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Jon Talton

Analysis and commentary on economic news, trends and issues, with an emphasis on Seattle and the Northwest.

January 25, 2012 at 1:20 AM

What would Henry Ford tell Apple?

Yesterday’s post on Apple outsourcing most of its manufacturing to — how does one put it? — Chinese workers in serf conditions provoked more comments than anything I’ve written at the Seattle Times, or any other newspaper for that matter. The loss of our high-tech manufacturing base is not new, Intel’s Andy Grove wrote about it two years ago, and it’s not confined to Apple. But as America’s middle-class continues to decline, seeing itself more and more pushed into low-wage service jobs, the issue becomes more combustible.

Too many of our business leaders have swung 180 degrees from Henry Ford at the start of the 20th century. Before Ford, the automobile was an expensive, rich-man’s toy. Using advanced mass production, he made it affordable to most Americans. But he did more, paying his workers good wages so they could buy his products. Ford’s insight upset many robber barons of the time, but he wasn’t alone. John Henry Patterson of National Cash Register did much the same. With business leaders such as these, the sweatshops of the Industrial Revolution were banished and America was on its way to creating the largest middle-class in history.

What would they say to America’s CEOs today?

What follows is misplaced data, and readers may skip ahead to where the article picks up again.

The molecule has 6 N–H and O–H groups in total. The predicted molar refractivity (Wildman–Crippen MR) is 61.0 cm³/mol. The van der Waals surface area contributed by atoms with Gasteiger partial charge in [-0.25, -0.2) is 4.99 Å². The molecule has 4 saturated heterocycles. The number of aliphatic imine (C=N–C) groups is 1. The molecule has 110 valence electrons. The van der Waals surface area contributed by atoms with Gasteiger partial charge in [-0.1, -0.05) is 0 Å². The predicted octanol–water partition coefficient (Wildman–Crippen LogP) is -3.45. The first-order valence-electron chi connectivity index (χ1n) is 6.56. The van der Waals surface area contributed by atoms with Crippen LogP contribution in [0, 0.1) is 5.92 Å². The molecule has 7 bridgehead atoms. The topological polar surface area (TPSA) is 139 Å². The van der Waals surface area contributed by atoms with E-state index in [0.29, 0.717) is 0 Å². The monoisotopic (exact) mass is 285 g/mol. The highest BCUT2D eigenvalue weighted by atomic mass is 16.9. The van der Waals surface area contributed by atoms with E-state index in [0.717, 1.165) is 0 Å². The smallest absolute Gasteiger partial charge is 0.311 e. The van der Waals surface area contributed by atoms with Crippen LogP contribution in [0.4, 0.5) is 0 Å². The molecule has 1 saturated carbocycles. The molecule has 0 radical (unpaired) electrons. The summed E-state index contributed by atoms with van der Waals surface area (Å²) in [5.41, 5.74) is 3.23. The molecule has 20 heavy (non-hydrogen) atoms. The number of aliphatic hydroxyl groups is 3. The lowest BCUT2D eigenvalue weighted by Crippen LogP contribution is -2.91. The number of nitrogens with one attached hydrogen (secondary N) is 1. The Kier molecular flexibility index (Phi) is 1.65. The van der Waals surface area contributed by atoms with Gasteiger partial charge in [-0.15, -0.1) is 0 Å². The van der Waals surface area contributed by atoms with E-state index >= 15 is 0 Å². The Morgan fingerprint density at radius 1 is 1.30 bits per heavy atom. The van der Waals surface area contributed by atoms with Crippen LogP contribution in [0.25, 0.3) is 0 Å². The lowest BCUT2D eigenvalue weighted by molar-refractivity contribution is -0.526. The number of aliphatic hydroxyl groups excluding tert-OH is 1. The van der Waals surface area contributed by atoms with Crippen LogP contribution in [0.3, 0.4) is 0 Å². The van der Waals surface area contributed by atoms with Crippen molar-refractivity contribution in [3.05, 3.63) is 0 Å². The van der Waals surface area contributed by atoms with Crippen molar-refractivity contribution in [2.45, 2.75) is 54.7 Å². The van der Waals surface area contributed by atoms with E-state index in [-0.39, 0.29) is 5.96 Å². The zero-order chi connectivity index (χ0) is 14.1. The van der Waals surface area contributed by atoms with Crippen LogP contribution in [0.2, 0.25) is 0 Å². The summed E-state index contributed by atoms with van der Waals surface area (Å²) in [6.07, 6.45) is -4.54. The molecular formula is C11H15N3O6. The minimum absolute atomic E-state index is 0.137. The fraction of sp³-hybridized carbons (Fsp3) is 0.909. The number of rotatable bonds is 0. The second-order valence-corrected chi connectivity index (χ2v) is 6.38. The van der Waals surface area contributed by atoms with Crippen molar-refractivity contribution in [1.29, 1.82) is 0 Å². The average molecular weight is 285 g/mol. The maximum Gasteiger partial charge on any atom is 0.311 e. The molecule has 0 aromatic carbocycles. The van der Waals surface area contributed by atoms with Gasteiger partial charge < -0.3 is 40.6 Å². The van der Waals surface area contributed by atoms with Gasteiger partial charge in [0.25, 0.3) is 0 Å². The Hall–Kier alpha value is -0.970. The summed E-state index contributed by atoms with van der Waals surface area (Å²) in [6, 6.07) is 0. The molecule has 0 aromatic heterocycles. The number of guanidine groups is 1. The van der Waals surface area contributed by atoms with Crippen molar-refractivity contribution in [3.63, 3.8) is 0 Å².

To be sure, it’s impossible to say what they might have done if the world had a surplus of skilled labor and a 10,000 mile supply chain — and an affluent nation largely oblivious, lacking the leadership of progressives such as Theodore Roosevelt and Woodrow Wilson. Of course, America at the time had high tariffs to protect “manufactures,” a centerpiece of Republican policy for decades and one of Alexander Hamilton’s key initiatives.

Trade-watcher Clyde Prestowitz, not easily taken in, believes President Obama finally gets it. We shall see. As America pulls apart, the status quo will become more unsustainable. The losers will grow. And if they get a clue, they will not support the current trade and globalization paradigm. If they get a clue. In the meantime, we have gadgets to amuse ourselves, gadgets made by suicidal workers in a communist dictatorship. Marx must be flustered by the irony, as he sits in heaven’s smoke-filled room with Ford, Patterson, Roosevelt, Wilson and Steve Jobs.

And Don’t Miss: The end of the win-win world || Foreign Policy

Today’s Econ Haiku:

Europe’s still ticking

And time is not on our side

You just heard a “tock”

Comments | More in China economy and business, Jobs/Unemployment, Manufacturing, Tech economy, Trade

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